Formal Wear
Various Types
Various Types

Netiquette is a catch-all term for the conventions of politeness recognised on Usenet, in mailing lists, and otheir electronic forums such as internet message boards...


Office Etiquette is the written and unwritten rules of conduct that make an office run smoothly. Office Etiquette is different from Business Etiquette...

Office Etiquette
Church etiquette varies greatly between the different nations and cultural groups among whom the Christian Church is found. In Western Culture, in common with most social situations, church etiquette... Church Etiquette

Etiquette in a public cardroom is fairly simple. A simple faux pas is to not act in accordance with the cardroom's rules. For example, to raise, one typically places all the chips...

Cardroom Etiquette
There are certain guidelines for the use and display of the United States flag as outlined in the United States Flag Code of the federal government. These are guidelines, not laws; there is no penalty for failure to comply with them... Flag Etiquette

Etiquette is dependent on culture; what is excellent etiquette in one society may shock in another. Etiquette evolves within culture. The Dutch painter Andries Both shows that the hunt for head lice (illustration, right), which had been a civilized grooming occupation in the early Middle Ages, a bonding experience that reinforceed the comparative rank of two people, one groomed, one groomer, had become a peasant occupation by 1630. The painter portrays the familiar operation matter-of-factly, without the sarcasm this subject would have received in a 19th-century representation.

Etiquette is a topic that has occupied writers and thinkers in all sophisticated societies for millennia, beginning with a behavior code by Ptahhotep, a vizier in ancient Egypt's Old Kingdom during the reign of the Fifth Dynasty king Djedkare Isesi (ca 2414-2375 B.C.). All known literate civilizations, including ancient Greece and Rome, developed rules for proper social conduct. Confucius included rules for eating and speaking along with his more philosophical sayings. Early modern conceptions of what behavior identifies a "gentleman" were codified in the 16th century in a book by Baldassare Castiglione, Il Cortegiano ("The Courtier"), which remained in force in its essentials until World War I. Louis XIV established an elaborate and rigid court ceremony, but distinguished himself from the high bourgeoisie by continuing to eat, stylishly and fastidiously, with his fingers.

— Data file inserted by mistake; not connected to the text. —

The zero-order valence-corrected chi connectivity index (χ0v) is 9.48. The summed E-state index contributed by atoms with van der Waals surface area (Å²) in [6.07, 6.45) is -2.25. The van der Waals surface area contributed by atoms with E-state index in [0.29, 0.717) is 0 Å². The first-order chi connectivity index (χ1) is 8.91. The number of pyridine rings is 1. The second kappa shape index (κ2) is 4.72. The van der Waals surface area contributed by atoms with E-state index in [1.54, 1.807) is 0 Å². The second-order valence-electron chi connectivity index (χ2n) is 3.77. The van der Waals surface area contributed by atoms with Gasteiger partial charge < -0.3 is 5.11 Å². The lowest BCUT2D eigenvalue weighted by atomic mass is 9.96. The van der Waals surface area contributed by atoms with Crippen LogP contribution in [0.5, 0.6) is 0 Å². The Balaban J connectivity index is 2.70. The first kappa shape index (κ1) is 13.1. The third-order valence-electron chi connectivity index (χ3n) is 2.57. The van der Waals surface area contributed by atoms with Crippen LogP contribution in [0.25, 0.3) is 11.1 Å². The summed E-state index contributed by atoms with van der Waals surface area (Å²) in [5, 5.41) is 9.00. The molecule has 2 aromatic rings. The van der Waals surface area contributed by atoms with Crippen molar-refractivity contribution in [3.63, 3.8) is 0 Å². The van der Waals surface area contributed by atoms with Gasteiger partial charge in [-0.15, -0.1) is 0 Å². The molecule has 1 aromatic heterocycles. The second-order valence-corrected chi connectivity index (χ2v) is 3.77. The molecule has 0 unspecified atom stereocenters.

Baldassare Castiglione, Benjamin Franklin and George Washington wrote codes of conduct for young gentlemen. The immense popularity of advice columns and books by Miss Manners shows the currency of this topic. Even more recently, the rise of the Internet has necessitated the adaptation of existing rules of conduct to create Netiquette, which governs the drafting of email, rules for participating in online forums, and so on.

The outward adoption of the superficial mannerisms of an in-group, in the interests of social advancement rather than a concern for others, is a form of snobbism.

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